Dylan Marlais Thomas was born is Swansea, Wales on October 27, 1914, he was the product of Florence Williams, a nurturing housewife, and David John Thomas, a religious English teacher. Thomas’s father exposed him to poetry at an early age, Shakespeare and the bible were his bedtime stories, and by the age of four he was reciting verses from both. By the age of eight he was writing his own poetry, even before he entered the Swansea Grammar School in September 1925, where he was a quiet student often lost in his own thoughts.
When he attended school his only real interest was editing the Swansea Grammar School Magazine, where along with editing he published poems imitating popular works of the time. Thomas often used his mothers caring nature to avoid tasks that he thought to be unpleasant, school being one of them. His mother thought of him as a sickly child, so he got out of school often, not to go play with his friends but to stay home and indulge himself with his fathers immense selection of literature from the family library.
This is where Thomas’s real education took place, he read a diverse selection of authors such as; Edgar Allan Poe, the Brothers Grimm, Sir Thomas Browne, and Fyodor Dostoevsky. Here in his father’s library, with his love for words and his vast selection of books, he nurtured his understanding of literature and talent for writing. Thomas left the Swansea Grammar School at the age of sixteen, and went to work at the local newspaper the South Wales Daily Post, writing reviews and critiques of local plays, concerts, and also editing articles.
During this time Thomas had become heavily immersed in the local pub scene, where he became known for his obscene jokes, stories and limericks, which he told with great drunken enthusiasm. He was also starting to read his poems aloud to friends in the pub, not wanting them to read it them selves but wanting for them to hear the words the way he wanted them to sound. Thomas was always fascinated by words; he strongly believed that the best poetry was music to the ears, as he wrote in a 1934 poetry review:
“Too much poetry today is flat on the page, a black and white things of words created by intelligences that no longer think it is necessary for a poem to be read and understood by anything but the eyes. ” Thomas’s first serious publication of his poems was when he was twenty, called 18 Poems. Literary critics received this first volume of poetry, very positively, writing that Thomas was “a highly unique yet traditional poetic voice”.
Much of the writing in 18 Poems talks about his childhood and adolescent experiences, revolving around the innocence of childhood, the relationship between human and natural life, death, and the sexual psyche of the human condition. “He often seem to be arguing rhetorically with himself on the subjects of sex and death, sin and redemption, the natural process, birth and decay”1 Thomas felt a strong connection between man and nature, in this letter we see that Thomas believes that it is through the physical body that man understands the world around him: “All thoughts and actions emanate from the body.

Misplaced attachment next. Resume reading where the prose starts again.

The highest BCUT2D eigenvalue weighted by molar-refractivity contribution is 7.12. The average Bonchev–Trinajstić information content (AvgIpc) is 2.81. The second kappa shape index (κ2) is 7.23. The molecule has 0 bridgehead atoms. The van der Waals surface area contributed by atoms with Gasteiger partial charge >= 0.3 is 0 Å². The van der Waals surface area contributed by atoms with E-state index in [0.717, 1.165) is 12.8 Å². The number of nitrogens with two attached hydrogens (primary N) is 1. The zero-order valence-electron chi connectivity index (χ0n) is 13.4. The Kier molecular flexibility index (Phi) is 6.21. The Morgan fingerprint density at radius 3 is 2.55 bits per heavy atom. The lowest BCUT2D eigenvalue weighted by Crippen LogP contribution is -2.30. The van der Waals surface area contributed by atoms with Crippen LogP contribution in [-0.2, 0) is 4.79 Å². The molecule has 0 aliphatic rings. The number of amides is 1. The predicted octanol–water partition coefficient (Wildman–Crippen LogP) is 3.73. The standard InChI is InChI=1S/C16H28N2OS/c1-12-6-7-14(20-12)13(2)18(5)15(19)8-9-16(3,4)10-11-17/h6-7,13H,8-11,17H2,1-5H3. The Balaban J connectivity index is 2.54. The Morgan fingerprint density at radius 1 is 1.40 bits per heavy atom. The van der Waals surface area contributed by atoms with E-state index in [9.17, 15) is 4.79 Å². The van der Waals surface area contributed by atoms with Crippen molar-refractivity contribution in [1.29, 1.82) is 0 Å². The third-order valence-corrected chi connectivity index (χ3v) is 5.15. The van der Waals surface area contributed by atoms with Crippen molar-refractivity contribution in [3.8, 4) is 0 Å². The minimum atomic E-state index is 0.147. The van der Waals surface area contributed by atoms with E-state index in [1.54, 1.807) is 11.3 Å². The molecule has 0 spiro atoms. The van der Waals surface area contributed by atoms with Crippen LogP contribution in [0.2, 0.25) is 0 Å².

Therefore the description of thought or action – however abstruse it may be – can be beaten home by bringing it onto a physical level. Every idea, intuitive or intellectual, can be imaged and translated in terms of the body, its flesh, skin, blood, sinews, veins, glands, organs, cells or senses. ” 2 Clearly this connection that Thomas felt with the natural world has had a large impact on his choice of themes. ‘The force that through the green fuse drives the flower’ links man with the natural world, emphasizing the natural process of death and destruction that man shares with nature:
The force that through the green fuse drives the flower Drives my green age; that blasts the roots of trees Is my destroyer. And I am dumb to tell the crooked rose My youth is bent by the same wintry fever. This poem was written in October 1933, close to the time when Thomas made his famous quote linking himself to nature saying that; ‘that the blood in my lungs is the blood that goes up and down in a tree’, this idea is continued in the second stanza: The force that drives the water through the rocks Drives my red blood; that dries the mouthing streams.
Turns mine to wax. And I am dumb to mouth unto my veins How at the mountain spring the same mouth sucks. Throughout the poem Thomas lays a strong emphasis on the process of creation, relating it to the creation of his own body (Ackerman p67). In the last lines of these stanza’s Thomas express his pain in the fact that he can’t communicate to the natural world that he feels such a strong connection to it; his own blood and its link to the ‘mouthing streams’, his ageing to the natural ageing of ‘the roots of trees’.
Here my point of; Thomas’s strong connection to the natural world is further proven by the analysis of John Ackerman on ‘The force that through the green fuse drives the flower’: “It is not surprising that the relationship of his own body to the world of nature is a major preoccupation. While the first verse uses natural imagery of flowers and trees, the second of rocks and streams, the third begins with the imagery of water but moves to imagery of earth (‘quicksand’ while evoking life in ‘quick’, evokes death as in ‘sands of time’, and ‘clay’ is the bodies final identity) and wind.